Nothing is ever as great as you imagine. When a dream becomes real, it inevitably loses some of its magic.
There’s something really sad about Eren when he finally reaches the sea. For so much of this story, he’s been the driving force, a guiding light, but there is no end in sight for him now, no clear enemy to defeat, it’s just an unending road for him, robbed of its clarity.
“Eren will reach the sea for me!” – Armin
We could all use a friend like Armin. As Eren’s stood there, staring out across the sea, mourning his childhood and unable to let himself go, Armin’s clinging to a seashell, struggling to believe his eyes, smiling. All along, he was right. The world is full of strange and beautiful things. That’s why Levi chose to bring him back and not Erwin, because deep down, he knows that Armin imagines a place that extends beyond their cruel world. A true, free home. He sees more than just enemies. Erwin just wanted to reach Eren’s basement, but Armin wants to explore and see new things. In the heat of the moment, as he’s being literally roasted alive by Berthold and holding on for his dear life, his last thoughts aren’t full of anger and regret, they are reserved for his friend, Eren, and seeing the sea. He’s not the flashiest or the strongest, but he wrings every last second of his life out for his friend. In a series of emotional peaks as high as the Himalayas, Armin’s sacrifice is as high as Mount Everest. Combined with Hiroyuki Sawano’s moving soundtrack, I’ve watched it again and again, and felt my pulse race every time. It’s a story about self-sacrifice, dreams and companionship: the world can be a tough, hopeless place and sometimes it feels like there is no end to the struggle, but at the lowest point, all it takes is a smile, an outreached hand, a pat on the back.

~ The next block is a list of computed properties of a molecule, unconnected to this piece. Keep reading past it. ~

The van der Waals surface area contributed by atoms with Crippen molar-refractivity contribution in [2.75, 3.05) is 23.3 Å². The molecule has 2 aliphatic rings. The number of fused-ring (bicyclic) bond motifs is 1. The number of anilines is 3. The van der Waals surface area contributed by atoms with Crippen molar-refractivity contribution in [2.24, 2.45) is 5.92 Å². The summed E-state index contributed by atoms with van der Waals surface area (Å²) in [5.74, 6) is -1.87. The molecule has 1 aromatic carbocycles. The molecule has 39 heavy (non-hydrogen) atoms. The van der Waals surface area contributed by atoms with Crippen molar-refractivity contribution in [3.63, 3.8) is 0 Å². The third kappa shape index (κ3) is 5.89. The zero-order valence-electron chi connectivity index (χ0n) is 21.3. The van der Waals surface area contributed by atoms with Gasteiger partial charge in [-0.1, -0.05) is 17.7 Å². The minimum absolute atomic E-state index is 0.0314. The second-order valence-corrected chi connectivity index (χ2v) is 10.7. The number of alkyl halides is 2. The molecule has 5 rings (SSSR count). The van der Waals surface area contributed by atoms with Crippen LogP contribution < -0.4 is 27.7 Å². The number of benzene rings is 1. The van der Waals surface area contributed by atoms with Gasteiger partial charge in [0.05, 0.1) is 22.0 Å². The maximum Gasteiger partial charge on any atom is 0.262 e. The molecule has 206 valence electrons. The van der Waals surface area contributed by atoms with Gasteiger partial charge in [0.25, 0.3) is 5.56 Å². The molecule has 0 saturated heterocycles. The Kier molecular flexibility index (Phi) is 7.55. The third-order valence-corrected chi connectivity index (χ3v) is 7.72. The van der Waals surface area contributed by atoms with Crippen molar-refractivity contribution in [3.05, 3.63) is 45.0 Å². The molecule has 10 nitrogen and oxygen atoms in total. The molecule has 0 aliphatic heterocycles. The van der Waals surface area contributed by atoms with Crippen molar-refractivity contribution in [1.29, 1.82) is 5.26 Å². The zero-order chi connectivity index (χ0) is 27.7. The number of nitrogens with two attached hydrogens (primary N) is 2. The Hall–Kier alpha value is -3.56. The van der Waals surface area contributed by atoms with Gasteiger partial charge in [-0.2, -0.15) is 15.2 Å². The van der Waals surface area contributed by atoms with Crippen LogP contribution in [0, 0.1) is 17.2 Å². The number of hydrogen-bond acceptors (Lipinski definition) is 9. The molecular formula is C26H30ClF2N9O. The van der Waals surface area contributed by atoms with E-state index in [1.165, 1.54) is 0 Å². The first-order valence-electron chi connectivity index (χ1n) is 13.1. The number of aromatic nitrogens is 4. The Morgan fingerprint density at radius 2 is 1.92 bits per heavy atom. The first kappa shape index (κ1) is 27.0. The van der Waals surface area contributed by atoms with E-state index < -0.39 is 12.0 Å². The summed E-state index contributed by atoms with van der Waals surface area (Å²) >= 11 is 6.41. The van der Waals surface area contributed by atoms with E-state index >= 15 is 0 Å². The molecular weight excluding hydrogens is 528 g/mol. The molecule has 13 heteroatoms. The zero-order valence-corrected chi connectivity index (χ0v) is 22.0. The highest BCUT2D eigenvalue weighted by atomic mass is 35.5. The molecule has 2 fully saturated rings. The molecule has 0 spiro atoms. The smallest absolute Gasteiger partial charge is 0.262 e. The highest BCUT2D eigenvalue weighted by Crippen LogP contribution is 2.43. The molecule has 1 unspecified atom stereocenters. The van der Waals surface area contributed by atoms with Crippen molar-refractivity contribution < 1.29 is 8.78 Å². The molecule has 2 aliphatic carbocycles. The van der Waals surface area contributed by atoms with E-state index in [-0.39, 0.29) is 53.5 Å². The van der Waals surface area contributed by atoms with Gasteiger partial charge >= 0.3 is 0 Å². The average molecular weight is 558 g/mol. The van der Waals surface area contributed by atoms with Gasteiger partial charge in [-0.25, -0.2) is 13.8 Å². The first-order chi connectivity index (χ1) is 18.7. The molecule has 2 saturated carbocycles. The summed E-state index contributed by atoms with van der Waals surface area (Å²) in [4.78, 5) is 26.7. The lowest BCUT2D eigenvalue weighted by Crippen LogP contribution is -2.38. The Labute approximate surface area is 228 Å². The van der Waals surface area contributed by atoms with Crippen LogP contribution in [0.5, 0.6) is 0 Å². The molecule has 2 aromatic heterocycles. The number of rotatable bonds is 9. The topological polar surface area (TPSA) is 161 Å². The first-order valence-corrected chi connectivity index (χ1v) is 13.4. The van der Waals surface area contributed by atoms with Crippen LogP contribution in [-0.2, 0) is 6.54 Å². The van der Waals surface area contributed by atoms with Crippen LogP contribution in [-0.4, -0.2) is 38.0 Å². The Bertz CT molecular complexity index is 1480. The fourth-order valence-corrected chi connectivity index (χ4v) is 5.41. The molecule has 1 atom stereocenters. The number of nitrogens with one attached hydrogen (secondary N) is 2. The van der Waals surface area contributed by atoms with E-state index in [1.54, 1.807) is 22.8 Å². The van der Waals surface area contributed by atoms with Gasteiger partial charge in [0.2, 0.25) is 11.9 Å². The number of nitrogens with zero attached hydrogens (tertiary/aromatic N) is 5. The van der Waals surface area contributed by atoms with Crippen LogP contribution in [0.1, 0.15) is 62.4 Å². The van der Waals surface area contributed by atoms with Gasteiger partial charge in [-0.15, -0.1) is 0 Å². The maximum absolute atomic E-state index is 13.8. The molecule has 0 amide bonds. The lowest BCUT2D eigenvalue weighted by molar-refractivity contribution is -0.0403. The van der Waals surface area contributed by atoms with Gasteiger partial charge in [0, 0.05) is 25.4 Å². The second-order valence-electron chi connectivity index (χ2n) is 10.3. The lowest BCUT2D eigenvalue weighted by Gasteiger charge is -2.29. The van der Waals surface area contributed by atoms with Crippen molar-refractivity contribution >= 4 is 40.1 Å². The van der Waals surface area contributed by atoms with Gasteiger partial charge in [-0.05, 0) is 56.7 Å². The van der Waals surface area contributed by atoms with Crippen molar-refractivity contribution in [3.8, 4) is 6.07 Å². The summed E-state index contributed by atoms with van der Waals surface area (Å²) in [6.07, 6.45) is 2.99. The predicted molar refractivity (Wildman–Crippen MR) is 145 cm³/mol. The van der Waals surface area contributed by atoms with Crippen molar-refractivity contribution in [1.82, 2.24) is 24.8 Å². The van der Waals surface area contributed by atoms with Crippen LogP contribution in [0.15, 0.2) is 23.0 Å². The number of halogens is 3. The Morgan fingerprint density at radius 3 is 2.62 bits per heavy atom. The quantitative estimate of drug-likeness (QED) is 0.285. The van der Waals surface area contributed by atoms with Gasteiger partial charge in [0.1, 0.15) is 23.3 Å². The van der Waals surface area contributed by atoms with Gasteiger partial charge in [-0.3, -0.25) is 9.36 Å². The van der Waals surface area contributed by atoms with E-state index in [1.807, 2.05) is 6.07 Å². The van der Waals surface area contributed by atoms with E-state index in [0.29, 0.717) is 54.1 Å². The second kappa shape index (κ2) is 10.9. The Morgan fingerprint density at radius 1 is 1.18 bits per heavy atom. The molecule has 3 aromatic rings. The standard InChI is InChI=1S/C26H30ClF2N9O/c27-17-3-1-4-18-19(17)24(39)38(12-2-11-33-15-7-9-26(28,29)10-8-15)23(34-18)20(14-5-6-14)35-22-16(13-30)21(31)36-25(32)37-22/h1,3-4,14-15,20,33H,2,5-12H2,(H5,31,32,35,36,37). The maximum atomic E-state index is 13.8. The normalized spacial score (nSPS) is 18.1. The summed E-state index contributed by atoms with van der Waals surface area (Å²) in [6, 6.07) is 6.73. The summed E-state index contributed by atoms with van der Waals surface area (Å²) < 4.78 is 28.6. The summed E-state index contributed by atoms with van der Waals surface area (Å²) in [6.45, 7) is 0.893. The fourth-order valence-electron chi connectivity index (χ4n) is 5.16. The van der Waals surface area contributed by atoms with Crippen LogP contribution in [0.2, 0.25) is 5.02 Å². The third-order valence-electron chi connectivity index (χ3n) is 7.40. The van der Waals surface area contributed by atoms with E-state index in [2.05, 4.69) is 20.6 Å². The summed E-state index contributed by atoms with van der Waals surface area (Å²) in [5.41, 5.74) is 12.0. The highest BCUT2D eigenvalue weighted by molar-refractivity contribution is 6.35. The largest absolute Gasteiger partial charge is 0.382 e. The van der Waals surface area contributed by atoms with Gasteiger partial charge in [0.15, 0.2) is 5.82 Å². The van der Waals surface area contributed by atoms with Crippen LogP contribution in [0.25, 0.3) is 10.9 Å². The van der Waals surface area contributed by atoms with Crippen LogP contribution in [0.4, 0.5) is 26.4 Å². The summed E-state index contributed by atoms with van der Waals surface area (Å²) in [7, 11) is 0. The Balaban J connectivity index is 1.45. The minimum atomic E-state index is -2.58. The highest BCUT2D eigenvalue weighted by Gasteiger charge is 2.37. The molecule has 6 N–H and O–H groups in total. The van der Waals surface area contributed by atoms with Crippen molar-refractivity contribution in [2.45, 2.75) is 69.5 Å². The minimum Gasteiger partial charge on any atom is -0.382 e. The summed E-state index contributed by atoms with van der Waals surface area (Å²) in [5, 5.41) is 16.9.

When the Scouts finally reach the sea, it feels surreal, like they are standing at the edge of the known world, having have gone further than they ever dreamt possible. It’s euphoric before melting into melancholy, the beginning of the end. I love this story, these characters. I love how awestruck Mikasa looks as the waves rush in about her feet, how Levi refuses to let himself go, Eren’s sad speech and the song that plays behind it.
“But I was wrong. On the other side of the sea are enemies.” – Eren
Attack on Titan has always been a story about fighting complacency and refusing to accept a ceiling to a dream. Life is full of such moments, when there’s a choice to be made between merely existing or taking a risk, but risk is not always rewarded. Eren looks like a lost soul. He’s no longer the bright-eyed boy. There is no righteous path for him to follow, no correct way, yet he’s still carrying everyone’s expectations. Becoming an adult is learning to cope with others’ expectations of you. You put on a brave face, reassure them that it’s okay, but in a quiet moment, the doubt creeps in. “Was I right? Do I know what I’m doing?” After a while, the questions stop, because you’ve already gone too far. Eren has the look of a man that’s gone too far and can’t turn back. In such times, I rely on my friends to pull me back. Eren has Armin and Mikasa, and when it comes down to it, I’m certain they will save him, but it’s still hard to see them struggle so much. I’ve followed this story for so long at this point, I just want them to be happy, but that’s never been what Attack on Titan is about. Eren and Armin will die young. We know that for a fact now. They will leave Mikasa behind. It’s not fair at all, but to rise so high, to fight to change your life: I wouldn’t have this story any other way.